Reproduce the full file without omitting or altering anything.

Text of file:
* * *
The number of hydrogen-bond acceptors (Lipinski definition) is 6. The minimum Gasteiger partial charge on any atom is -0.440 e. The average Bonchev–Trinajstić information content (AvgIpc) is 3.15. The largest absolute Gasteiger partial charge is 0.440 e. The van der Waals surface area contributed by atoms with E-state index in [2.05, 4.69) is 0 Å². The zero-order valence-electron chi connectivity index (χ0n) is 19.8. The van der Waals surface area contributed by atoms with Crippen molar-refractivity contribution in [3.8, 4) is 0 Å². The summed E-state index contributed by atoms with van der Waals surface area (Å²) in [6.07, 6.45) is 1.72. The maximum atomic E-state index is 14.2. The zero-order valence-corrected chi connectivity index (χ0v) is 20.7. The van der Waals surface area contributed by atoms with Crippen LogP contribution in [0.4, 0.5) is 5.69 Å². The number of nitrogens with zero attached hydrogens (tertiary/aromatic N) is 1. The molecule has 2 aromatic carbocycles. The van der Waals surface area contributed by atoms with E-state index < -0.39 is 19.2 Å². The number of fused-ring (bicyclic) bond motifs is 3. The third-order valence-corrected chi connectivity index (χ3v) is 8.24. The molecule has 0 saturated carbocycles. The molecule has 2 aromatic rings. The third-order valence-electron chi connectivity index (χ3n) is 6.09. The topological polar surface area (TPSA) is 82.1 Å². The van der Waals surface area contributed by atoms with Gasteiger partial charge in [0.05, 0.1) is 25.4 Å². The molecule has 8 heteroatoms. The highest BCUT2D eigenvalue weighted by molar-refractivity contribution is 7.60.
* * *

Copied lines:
The number of hydrogen-bond acceptors (Lipinski definition) is 6. The minimum Gasteiger partial charge on any atom is -0.440 e. The average Bonchev–Trinajstić information content (AvgIpc) is 3.15. The largest absolute Gasteiger partial charge is 0.440 e. The van der Waals surface area contributed by atoms with E-state index in [2.05, 4.69) is 0 Å². The zero-order valence-electron chi connectivity index (χ0n) is 19.8. The van der Waals surface area contributed by atoms with Crippen molar-refractivity contribution in [3.8, 4) is 0 Å². The summed E-state index contributed by atoms with van der Waals surface area (Å²) in [6.07, 6.45) is 1.72. The maximum atomic E-state index is 14.2. The zero-order valence-corrected chi connectivity index (χ0v) is 20.7. The van der Waals surface area contributed by atoms with Crippen LogP contribution in [0.4, 0.5) is 5.69 Å². The number of nitrogens with zero attached hydrogens (tertiary/aromatic N) is 1. The molecule has 2 aromatic carbocycles. The van der Waals surface area contributed by atoms with E-state index < -0.39 is 19.2 Å². The number of fused-ring (bicyclic) bond motifs is 3. The third-order valence-corrected chi connectivity index (χ3v) is 8.24. The molecule has 0 saturated carbocycles. The molecule has 2 aromatic rings. The third-order valence-electron chi connectivity index (χ3n) is 6.09. The topological polar surface area (TPSA) is 82.1 Å². The van der Waals surface area contributed by atoms with Gasteiger partial charge in [0.05, 0.1) is 25.4 Å². The molecule has 8 heteroatoms. The highest BCUT2D eigenvalue weighted by molar-refractivity contribution is 7.60.